It was emergency service. We’ve all been there. But this time, I had the emergency and needed service. I needed service for a broken tooth in a distant city. Could any of us handle emergency service as well as Downtown Dental in Nashville? I wonder. Here’s 11 things Downtown Dental did right.
The day before Comfortech, I was in an airline lounge in Dallas, eating their snack mix when I bit down wrong. Half a molar came out. Surprisingly, there wasn’t a lot of pain. I debated delaying my departure for a day to deal with the tooth, but was scheduled to introduce Kix Brooks to kick off the Service Nation Alliance meeting.
How could I miss Kix Brooks? I couldn’t. So I boarded the plane.
The biggest problem with the broken tooth was a filling that didn’t break off. It was sharp and jagged. It was shredding my tongue whenever I talked. I needed to do something about it as soon as possible. The next morning, I did the out-of-town equivalent of asking friends and co-workers about a good contractor: I asked the hotel concierge to find a dentist within walking distance of the hotel.
After our meeting broke for lunch, I made a beeline to the concierge. The concierge was a bust. Useless. On the other hand, there was no need to tip him.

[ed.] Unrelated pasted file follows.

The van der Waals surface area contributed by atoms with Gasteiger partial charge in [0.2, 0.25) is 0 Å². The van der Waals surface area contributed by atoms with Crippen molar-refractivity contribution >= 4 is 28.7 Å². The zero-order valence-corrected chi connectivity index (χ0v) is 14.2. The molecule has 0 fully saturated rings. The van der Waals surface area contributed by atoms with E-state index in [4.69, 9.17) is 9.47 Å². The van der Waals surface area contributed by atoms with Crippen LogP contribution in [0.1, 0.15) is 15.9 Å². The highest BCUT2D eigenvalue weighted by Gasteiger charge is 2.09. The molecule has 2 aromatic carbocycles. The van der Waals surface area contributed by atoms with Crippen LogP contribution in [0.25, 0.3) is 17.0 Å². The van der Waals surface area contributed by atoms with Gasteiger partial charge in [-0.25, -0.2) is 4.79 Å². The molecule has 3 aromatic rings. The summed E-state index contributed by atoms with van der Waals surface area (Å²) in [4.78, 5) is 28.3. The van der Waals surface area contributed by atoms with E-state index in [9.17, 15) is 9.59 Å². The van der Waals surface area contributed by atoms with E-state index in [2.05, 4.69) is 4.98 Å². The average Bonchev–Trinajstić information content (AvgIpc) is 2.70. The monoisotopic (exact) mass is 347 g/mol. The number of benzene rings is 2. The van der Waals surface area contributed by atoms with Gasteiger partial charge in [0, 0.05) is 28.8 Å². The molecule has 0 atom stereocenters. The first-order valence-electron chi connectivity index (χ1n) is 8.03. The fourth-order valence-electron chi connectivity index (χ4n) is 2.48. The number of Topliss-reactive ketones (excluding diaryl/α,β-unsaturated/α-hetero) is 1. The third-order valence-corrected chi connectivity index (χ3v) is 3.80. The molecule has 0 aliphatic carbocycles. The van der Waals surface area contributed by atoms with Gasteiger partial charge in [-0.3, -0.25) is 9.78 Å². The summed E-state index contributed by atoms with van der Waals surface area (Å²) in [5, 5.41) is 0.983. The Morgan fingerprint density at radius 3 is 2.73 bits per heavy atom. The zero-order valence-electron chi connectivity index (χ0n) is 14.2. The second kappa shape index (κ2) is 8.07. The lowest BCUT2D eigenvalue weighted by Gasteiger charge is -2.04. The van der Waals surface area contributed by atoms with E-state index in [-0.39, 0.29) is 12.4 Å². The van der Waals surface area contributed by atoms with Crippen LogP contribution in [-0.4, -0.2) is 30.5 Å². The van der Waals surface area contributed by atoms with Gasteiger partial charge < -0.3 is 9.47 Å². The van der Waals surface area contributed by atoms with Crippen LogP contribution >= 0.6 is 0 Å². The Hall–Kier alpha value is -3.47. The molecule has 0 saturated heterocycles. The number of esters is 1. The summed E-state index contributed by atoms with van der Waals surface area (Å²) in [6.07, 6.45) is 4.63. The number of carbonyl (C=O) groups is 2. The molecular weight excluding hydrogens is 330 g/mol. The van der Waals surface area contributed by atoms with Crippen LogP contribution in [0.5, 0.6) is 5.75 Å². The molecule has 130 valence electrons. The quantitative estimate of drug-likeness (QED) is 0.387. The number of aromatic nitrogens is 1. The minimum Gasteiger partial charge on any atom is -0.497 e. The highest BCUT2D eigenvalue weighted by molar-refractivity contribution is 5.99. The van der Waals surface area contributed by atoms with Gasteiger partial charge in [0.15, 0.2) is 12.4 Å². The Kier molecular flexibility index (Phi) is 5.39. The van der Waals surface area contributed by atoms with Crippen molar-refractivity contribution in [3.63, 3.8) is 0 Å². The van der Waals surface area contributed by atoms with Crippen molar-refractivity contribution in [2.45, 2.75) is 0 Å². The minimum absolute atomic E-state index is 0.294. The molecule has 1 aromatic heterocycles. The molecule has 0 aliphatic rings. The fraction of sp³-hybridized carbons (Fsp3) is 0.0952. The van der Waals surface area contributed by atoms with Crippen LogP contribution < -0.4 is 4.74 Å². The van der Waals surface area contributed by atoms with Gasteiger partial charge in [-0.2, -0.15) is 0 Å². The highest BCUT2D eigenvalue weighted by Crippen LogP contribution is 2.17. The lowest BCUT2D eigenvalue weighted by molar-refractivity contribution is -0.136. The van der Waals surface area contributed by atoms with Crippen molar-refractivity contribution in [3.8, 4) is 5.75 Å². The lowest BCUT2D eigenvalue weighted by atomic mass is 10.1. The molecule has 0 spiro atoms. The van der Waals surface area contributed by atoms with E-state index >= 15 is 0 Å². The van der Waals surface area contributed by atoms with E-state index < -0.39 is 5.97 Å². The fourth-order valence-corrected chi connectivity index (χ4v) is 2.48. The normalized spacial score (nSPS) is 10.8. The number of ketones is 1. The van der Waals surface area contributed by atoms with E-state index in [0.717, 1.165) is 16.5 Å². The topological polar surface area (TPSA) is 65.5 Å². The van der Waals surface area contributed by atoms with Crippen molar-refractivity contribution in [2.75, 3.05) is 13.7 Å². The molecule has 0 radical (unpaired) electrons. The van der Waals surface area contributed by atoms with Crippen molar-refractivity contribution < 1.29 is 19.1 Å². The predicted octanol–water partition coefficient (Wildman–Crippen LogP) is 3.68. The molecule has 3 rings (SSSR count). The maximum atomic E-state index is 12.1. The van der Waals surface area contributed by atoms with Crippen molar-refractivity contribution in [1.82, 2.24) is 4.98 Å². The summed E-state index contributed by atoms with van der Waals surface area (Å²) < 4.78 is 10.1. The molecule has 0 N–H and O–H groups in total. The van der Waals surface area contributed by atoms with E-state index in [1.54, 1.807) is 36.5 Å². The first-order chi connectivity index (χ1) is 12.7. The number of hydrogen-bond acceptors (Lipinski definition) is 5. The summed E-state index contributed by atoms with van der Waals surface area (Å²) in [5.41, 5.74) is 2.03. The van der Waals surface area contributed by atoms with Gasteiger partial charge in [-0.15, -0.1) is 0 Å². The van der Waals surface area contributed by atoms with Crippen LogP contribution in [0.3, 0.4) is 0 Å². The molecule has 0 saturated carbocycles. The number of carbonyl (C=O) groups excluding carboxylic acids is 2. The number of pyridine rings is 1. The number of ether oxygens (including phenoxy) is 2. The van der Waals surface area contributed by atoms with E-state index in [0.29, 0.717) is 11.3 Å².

What next? Google, of course. Actually, I used Google Maps. All of the nearby dentists popped up. I read a few reviews, but they all sounded the same. My tongue hurt. My tooth was starting to throb a little. Screw it. I called the closest… and got a recording.
The next closest has a bunch of reviews too. I didn’t read them. I called… and got a recording. At least this recording offered an alternative number I could call if I really, truly, honestly, no-kidding had a dental emergency. This didn’t seem like the friendliest dentist and they’re scary enough when they are friendly.
I called the next closest. Hallelujah! A real person answered. She was empathetic. She asked if I was in pain. She said she would find a way to squeeze me in at 1:00 p.m., which gave me just enough time to walk to their office and fill out the paperwork.